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Date: September 6th 1917
Amos William

Address all letters to Rose
More cards for the kiddies

Sept 6th 1917

My Dear Betty:

Two letters to hand yesterday No's 1 & 28 they are the first that I have received sence you heard that I was wounded, & am very glad that you got my letters so soon after hearing that I was wounded, it would be that much less worry & am glad to hear that you have had Edith for a visit, every-thing seems to come at the right time. It is nice to know also that the people are good to you, except of course your next door neighbors, & I suppose they must feel kind of mean now. This is a most beautiful place just about perfect, one can hardly describe it in writing - The Massey-Harris people pay for everything, the food is the very best & every-thing luxurious the grounds are the last word in beauty - The "Boveris" people built it at a cost I believe of 600,000 dollars then a Russian Princess got it, & after that a German Baron then when war started the government took it over & then the Massey-Harris people rented it for its present use . The nurses are the very best, & every comfort required is provided, I shall be very sorry to leave it. It is only about five miles from the heart of the city & buses run every few minutes, the far being 6 cents. From two P.M our time is our own until 9 P.M. so that we have a splendid opportunity to see London. The only worry just now is the air-raids, there have been bombing raids for the three past nights in succession - I was into the city yesterday & saw where they had dropped bombs on Charring Cross Hospital they had made quite a mess in that part of the strand. On Monday afternoon 20 of us were invited to tea & entertainment at the Savoy Hotel & we had a splendid time, leading artists from the different London theatres provided the program & some of our English aristocrats waited on us. I tell you they are making a great fuss of the Canadian boys just now, & the boys have earned the reputation which they have - for they without doubt have done the greatest work of the war, especially at Lens - Lens literally is a death trap but our boys will take it in the end, & it's a great thing to have had a part in the fighting there.

This afternoon a friend & myself are to visit the Crystal Palace - it is only about 200 yds from here - but it is being used for naval barracks & they have several thousand sailors billeted there so it is closed to the public - however a sailor we met is getting a permit for us & taking us through I will send picture post card of it. Now dear Betty you must not expect me home until the war is over - My wounds though severe are doing splendidly, & there will be no permanent injury for which we need to be very thankful. I'd rather wait a few months longer & return in good condition, than come home now crippled & think of poor Pryor who will never come home so we must possess ourselves in patience, & the home-coming well be all the sweeter when it does come - As to going back to France I do not know, I am hoping & I rather thing that I shall not be required to go back - you see I volunteered to go in the first place & gave up my stripes to do so, & I am not sorry that I did, I would have hated to have returned to Canada without having been in France - Now I am satisfied that I have done my bit & taken my chance with the boys & shall be quite content to stay in England for the duration of the war. Anyway it is almost certain that I shall be in England for the Winter, so don't worry about me dear for the one who had kept me & brought me safely through such great dangers will continue to keep - Trust Him. Am glad to know that Billy is better, also that you received the money at last.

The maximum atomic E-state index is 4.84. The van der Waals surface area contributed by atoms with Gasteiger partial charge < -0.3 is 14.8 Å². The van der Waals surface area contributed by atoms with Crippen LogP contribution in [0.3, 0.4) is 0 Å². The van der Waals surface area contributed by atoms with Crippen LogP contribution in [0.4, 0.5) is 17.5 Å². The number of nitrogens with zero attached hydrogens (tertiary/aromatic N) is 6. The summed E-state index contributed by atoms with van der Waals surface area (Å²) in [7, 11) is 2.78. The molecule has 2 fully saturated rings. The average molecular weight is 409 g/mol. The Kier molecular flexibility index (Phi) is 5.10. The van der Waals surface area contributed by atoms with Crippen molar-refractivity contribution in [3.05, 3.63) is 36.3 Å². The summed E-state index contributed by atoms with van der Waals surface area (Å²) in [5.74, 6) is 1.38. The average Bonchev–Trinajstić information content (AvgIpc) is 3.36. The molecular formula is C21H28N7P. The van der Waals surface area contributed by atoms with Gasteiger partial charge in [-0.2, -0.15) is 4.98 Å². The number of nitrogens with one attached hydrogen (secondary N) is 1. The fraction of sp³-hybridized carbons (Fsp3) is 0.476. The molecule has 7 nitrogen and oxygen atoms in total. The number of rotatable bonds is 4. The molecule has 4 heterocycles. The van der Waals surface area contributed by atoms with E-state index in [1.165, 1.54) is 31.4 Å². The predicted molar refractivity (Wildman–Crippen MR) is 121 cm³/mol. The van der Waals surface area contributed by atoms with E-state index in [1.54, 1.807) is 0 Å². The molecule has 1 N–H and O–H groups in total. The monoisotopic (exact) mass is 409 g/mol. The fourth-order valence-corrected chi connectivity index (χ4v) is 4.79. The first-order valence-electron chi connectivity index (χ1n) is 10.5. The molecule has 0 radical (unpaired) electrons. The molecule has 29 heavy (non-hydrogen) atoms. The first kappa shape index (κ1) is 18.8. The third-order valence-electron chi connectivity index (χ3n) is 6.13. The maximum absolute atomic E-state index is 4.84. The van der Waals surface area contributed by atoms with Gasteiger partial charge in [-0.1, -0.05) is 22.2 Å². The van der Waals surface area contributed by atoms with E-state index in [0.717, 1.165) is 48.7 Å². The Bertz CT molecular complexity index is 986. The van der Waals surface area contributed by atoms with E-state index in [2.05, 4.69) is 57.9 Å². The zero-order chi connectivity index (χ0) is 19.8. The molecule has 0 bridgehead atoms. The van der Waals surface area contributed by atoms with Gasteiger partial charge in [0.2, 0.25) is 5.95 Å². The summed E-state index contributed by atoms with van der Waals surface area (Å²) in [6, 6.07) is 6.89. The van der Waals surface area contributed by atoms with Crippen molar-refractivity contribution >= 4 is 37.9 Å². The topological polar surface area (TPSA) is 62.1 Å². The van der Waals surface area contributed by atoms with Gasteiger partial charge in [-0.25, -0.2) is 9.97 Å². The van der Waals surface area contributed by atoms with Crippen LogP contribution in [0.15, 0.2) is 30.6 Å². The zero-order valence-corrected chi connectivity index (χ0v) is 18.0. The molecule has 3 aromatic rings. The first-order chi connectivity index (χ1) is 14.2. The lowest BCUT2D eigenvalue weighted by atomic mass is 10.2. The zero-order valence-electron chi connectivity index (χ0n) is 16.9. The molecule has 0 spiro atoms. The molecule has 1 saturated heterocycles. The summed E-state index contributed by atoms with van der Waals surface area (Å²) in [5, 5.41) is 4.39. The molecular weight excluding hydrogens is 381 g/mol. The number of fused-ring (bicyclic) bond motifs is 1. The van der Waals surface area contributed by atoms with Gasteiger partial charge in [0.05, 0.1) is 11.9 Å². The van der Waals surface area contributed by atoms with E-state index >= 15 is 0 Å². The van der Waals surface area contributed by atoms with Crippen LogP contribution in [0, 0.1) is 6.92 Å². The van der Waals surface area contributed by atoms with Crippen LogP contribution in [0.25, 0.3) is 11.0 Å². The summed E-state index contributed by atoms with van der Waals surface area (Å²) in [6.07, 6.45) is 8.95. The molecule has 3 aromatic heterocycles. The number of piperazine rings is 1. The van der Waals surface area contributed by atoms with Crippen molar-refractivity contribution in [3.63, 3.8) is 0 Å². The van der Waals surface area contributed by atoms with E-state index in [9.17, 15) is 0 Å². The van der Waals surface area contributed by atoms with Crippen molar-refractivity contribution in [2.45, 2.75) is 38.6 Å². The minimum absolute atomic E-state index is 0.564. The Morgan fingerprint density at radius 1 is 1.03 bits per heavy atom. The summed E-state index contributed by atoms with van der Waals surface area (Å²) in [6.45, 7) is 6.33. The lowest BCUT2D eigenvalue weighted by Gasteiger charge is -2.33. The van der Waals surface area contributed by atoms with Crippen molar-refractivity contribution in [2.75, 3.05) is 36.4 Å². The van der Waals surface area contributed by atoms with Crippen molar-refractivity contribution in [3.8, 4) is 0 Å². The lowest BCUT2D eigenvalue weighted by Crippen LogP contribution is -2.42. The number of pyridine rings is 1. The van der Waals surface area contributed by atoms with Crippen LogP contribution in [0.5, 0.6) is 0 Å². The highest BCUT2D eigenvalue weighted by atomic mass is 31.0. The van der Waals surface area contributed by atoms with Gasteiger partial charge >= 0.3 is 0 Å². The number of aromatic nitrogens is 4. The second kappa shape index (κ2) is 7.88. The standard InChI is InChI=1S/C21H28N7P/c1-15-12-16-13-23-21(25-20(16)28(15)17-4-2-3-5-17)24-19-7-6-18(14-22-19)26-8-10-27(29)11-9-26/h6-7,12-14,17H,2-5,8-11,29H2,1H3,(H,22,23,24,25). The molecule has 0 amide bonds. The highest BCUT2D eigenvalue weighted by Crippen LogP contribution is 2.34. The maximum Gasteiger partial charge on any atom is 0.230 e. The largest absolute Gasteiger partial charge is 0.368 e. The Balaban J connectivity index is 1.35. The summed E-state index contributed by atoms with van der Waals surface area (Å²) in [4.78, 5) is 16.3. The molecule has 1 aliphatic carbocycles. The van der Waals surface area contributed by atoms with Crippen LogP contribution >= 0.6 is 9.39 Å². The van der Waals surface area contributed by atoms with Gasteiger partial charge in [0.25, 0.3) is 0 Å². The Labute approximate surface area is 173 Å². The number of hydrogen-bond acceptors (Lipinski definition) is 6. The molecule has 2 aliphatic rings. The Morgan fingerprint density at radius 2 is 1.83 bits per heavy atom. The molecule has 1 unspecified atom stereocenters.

What do the Emerson people say about my being wounded etc? It is very kind of Mrs Clark but she was always good to us. Poor Mrs Pryor it is very pitiful - but alas it is only too true about Albert - it was a great shock to me, & I still feel it & shall, for he was a good friend & a loyal - faithful comrade, during the time I was in the battalion, we were inseparable - until death. I have often wished since, that I have not been so badly knocked about myself at the time, so that I could have been with him right through to the end - I would at least have got his photos etc etc & sent them home - but I was helpless myself, & he only lived a few hours. However I did what little I could to cheer & comfort him, & spoke of the Christ, I had tried to preach, at home in Emerson, in those long, painful & anxious hours, which passed from the time we were wounded until we reached the dressing station. I remember once, during a most difficult part of that awful journey - when the stretcher bearers were almost done out, & the shells were coming over & Pryor was groaning & asking when they would be there, & I myself was feeling pretty sick, & we all were wondering if we'd ever reach the Dressing Station in safety - Wet through & pain racked I remember starting to sing - "Pack all your troubles in you old kit bag, And smile - smile - smile." And do you know it out a new heart in all of us - My the boys were great - talk about V.C. & Military Cross, they wouldn't be able to make sufficient to give to all who deserve them.

Must close again now dear. Don ‘t worry, I'm doing fine & in a few weeks may be on leave before rejoining my [?] Remember kindly to all the friends & thank them all etc. My dear - dear love to yourself & the kiddies. God bless you & keep you.



Original Scans

Original Scans